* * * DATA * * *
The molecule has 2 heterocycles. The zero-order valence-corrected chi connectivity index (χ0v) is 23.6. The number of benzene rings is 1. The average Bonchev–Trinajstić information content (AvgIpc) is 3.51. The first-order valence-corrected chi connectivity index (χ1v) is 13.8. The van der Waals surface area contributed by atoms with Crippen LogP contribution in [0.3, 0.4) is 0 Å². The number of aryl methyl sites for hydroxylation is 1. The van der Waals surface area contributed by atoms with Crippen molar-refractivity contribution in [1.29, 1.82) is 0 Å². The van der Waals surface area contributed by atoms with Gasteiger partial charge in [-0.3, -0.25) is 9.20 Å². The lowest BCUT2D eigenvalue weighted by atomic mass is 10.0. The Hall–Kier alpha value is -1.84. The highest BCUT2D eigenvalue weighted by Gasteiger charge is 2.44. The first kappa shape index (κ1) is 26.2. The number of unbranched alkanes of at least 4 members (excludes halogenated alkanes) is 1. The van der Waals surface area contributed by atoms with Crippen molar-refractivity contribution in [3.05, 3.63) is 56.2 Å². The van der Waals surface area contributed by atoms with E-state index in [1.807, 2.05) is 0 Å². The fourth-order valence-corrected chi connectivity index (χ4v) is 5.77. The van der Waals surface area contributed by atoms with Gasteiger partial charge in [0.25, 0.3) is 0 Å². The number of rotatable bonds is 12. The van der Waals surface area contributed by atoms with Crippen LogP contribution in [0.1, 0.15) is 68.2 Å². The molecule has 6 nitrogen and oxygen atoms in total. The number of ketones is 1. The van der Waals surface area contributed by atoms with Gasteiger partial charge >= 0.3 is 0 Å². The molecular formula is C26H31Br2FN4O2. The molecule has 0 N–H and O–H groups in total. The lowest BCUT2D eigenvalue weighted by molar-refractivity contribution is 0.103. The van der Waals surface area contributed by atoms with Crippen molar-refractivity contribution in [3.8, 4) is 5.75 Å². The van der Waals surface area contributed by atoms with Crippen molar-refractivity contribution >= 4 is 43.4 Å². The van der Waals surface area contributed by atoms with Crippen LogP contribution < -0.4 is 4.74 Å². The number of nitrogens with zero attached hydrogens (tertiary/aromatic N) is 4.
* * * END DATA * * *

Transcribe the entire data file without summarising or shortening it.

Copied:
The molecule has 2 heterocycles. The zero-order valence-corrected chi connectivity index (χ0v) is 23.6. The number of benzene rings is 1. The average Bonchev–Trinajstić information content (AvgIpc) is 3.51. The first-order valence-corrected chi connectivity index (χ1v) is 13.8. The van der Waals surface area contributed by atoms with Crippen LogP contribution in [0.3, 0.4) is 0 Å². The number of aryl methyl sites for hydroxylation is 1. The van der Waals surface area contributed by atoms with Crippen molar-refractivity contribution in [1.29, 1.82) is 0 Å². The van der Waals surface area contributed by atoms with Gasteiger partial charge in [-0.3, -0.25) is 9.20 Å². The lowest BCUT2D eigenvalue weighted by atomic mass is 10.0. The Hall–Kier alpha value is -1.84. The highest BCUT2D eigenvalue weighted by Gasteiger charge is 2.44. The first kappa shape index (κ1) is 26.2. The number of unbranched alkanes of at least 4 members (excludes halogenated alkanes) is 1. The van der Waals surface area contributed by atoms with Crippen molar-refractivity contribution in [3.05, 3.63) is 56.2 Å². The van der Waals surface area contributed by atoms with E-state index in [1.807, 2.05) is 0 Å². The fourth-order valence-corrected chi connectivity index (χ4v) is 5.77. The van der Waals surface area contributed by atoms with Gasteiger partial charge in [0.25, 0.3) is 0 Å². The number of rotatable bonds is 12. The van der Waals surface area contributed by atoms with Crippen LogP contribution in [0.1, 0.15) is 68.2 Å². The molecule has 6 nitrogen and oxygen atoms in total. The number of ketones is 1. The van der Waals surface area contributed by atoms with Gasteiger partial charge >= 0.3 is 0 Å². The molecular formula is C26H31Br2FN4O2. The molecule has 0 N–H and O–H groups in total. The lowest BCUT2D eigenvalue weighted by molar-refractivity contribution is 0.103. The van der Waals surface area contributed by atoms with Crippen molar-refractivity contribution in [3.8, 4) is 5.75 Å². The van der Waals surface area contributed by atoms with Crippen molar-refractivity contribution >= 4 is 43.4 Å². The van der Waals surface area contributed by atoms with Crippen LogP contribution < -0.4 is 4.74 Å². The number of nitrogens with zero attached hydrogens (tertiary/aromatic N) is 4.